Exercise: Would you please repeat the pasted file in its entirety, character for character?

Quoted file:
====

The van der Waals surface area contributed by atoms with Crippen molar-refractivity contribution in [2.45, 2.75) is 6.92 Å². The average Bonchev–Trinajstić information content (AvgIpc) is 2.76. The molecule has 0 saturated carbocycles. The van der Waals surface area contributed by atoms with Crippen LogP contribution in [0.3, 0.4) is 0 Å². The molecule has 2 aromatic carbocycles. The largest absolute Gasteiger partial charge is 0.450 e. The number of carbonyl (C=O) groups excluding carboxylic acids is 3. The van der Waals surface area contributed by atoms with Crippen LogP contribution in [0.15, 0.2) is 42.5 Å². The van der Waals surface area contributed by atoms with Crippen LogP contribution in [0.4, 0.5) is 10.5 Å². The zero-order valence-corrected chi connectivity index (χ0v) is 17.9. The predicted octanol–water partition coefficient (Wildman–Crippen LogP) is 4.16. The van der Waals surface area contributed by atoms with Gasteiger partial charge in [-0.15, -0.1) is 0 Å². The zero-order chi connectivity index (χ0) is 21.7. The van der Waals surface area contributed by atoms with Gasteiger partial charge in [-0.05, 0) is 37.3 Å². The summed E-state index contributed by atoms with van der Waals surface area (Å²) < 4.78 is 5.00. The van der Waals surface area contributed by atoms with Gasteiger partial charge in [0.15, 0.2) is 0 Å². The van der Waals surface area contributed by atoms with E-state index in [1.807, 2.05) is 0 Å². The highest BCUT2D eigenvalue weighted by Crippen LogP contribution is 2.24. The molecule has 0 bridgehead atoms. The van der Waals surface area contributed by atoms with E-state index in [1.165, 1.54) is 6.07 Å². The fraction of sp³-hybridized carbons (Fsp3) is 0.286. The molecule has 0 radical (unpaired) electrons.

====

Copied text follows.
The van der Waals surface area contributed by atoms with Crippen molar-refractivity contribution in [2.45, 2.75) is 6.92 Å². The average Bonchev–Trinajstić information content (AvgIpc) is 2.76. The molecule has 0 saturated carbocycles. The van der Waals surface area contributed by atoms with Crippen LogP contribution in [0.3, 0.4) is 0 Å². The molecule has 2 aromatic carbocycles. The largest absolute Gasteiger partial charge is 0.450 e. The number of carbonyl (C=O) groups excluding carboxylic acids is 3. The van der Waals surface area contributed by atoms with Crippen LogP contribution in [0.15, 0.2) is 42.5 Å². The van der Waals surface area contributed by atoms with Crippen LogP contribution in [0.4, 0.5) is 10.5 Å². The zero-order valence-corrected chi connectivity index (χ0v) is 17.9. The predicted octanol–water partition coefficient (Wildman–Crippen LogP) is 4.16. The van der Waals surface area contributed by atoms with Gasteiger partial charge in [-0.15, -0.1) is 0 Å². The zero-order chi connectivity index (χ0) is 21.7. The van der Waals surface area contributed by atoms with Gasteiger partial charge in [-0.05, 0) is 37.3 Å². The summed E-state index contributed by atoms with van der Waals surface area (Å²) < 4.78 is 5.00. The van der Waals surface area contributed by atoms with Gasteiger partial charge in [0.15, 0.2) is 0 Å². The van der Waals surface area contributed by atoms with E-state index in [1.807, 2.05) is 0 Å². The highest BCUT2D eigenvalue weighted by Crippen LogP contribution is 2.24. The molecule has 0 bridgehead atoms. The van der Waals surface area contributed by atoms with E-state index in [1.165, 1.54) is 6.07 Å². The fraction of sp³-hybridized carbons (Fsp3) is 0.286. The molecule has 0 radical (unpaired) electrons.